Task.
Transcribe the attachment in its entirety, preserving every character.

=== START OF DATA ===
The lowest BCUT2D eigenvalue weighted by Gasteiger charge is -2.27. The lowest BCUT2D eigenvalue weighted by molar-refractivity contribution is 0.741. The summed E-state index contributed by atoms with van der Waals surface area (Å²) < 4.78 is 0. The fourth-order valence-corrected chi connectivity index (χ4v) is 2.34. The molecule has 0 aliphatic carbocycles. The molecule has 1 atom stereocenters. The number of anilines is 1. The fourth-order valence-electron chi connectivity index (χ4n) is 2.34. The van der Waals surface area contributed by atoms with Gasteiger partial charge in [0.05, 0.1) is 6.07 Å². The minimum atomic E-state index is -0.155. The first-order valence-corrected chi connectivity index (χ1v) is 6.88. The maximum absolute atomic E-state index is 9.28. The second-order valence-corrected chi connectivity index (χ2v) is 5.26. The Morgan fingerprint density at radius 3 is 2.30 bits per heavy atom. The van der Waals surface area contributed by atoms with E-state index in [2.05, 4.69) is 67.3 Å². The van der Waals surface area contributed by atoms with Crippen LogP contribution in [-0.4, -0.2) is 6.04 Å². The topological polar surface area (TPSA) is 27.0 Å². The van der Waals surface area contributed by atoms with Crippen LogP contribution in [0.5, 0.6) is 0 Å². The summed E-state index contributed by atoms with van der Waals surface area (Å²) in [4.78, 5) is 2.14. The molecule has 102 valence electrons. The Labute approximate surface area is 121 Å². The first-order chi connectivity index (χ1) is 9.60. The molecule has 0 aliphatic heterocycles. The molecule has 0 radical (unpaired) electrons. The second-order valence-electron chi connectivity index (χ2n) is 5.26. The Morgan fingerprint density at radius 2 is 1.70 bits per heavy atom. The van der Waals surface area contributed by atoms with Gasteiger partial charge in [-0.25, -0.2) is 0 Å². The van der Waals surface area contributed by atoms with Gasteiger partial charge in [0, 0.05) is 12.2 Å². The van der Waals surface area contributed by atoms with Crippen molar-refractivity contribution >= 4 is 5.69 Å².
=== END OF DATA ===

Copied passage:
The lowest BCUT2D eigenvalue weighted by Gasteiger charge is -2.27. The lowest BCUT2D eigenvalue weighted by molar-refractivity contribution is 0.741. The summed E-state index contributed by atoms with van der Waals surface area (Å²) < 4.78 is 0. The fourth-order valence-corrected chi connectivity index (χ4v) is 2.34. The molecule has 0 aliphatic carbocycles. The molecule has 1 atom stereocenters. The number of anilines is 1. The fourth-order valence-electron chi connectivity index (χ4n) is 2.34. The van der Waals surface area contributed by atoms with Gasteiger partial charge in [0.05, 0.1) is 6.07 Å². The minimum atomic E-state index is -0.155. The first-order valence-corrected chi connectivity index (χ1v) is 6.88. The maximum absolute atomic E-state index is 9.28. The second-order valence-corrected chi connectivity index (χ2v) is 5.26. The Morgan fingerprint density at radius 3 is 2.30 bits per heavy atom. The van der Waals surface area contributed by atoms with E-state index in [2.05, 4.69) is 67.3 Å². The van der Waals surface area contributed by atoms with Crippen LogP contribution in [-0.4, -0.2) is 6.04 Å². The topological polar surface area (TPSA) is 27.0 Å². The van der Waals surface area contributed by atoms with Crippen LogP contribution in [0.5, 0.6) is 0 Å². The summed E-state index contributed by atoms with van der Waals surface area (Å²) in [4.78, 5) is 2.14. The molecule has 102 valence electrons. The Labute approximate surface area is 121 Å². The first-order chi connectivity index (χ1) is 9.60. The molecule has 0 aliphatic heterocycles. The molecule has 0 radical (unpaired) electrons. The second-order valence-electron chi connectivity index (χ2n) is 5.26. The Morgan fingerprint density at radius 2 is 1.70 bits per heavy atom. The van der Waals surface area contributed by atoms with Gasteiger partial charge in [-0.25, -0.2) is 0 Å². The van der Waals surface area contributed by atoms with Gasteiger partial charge in [0, 0.05) is 12.2 Å². The van der Waals surface area contributed by atoms with Crippen molar-refractivity contribution >= 4 is 5.69 Å².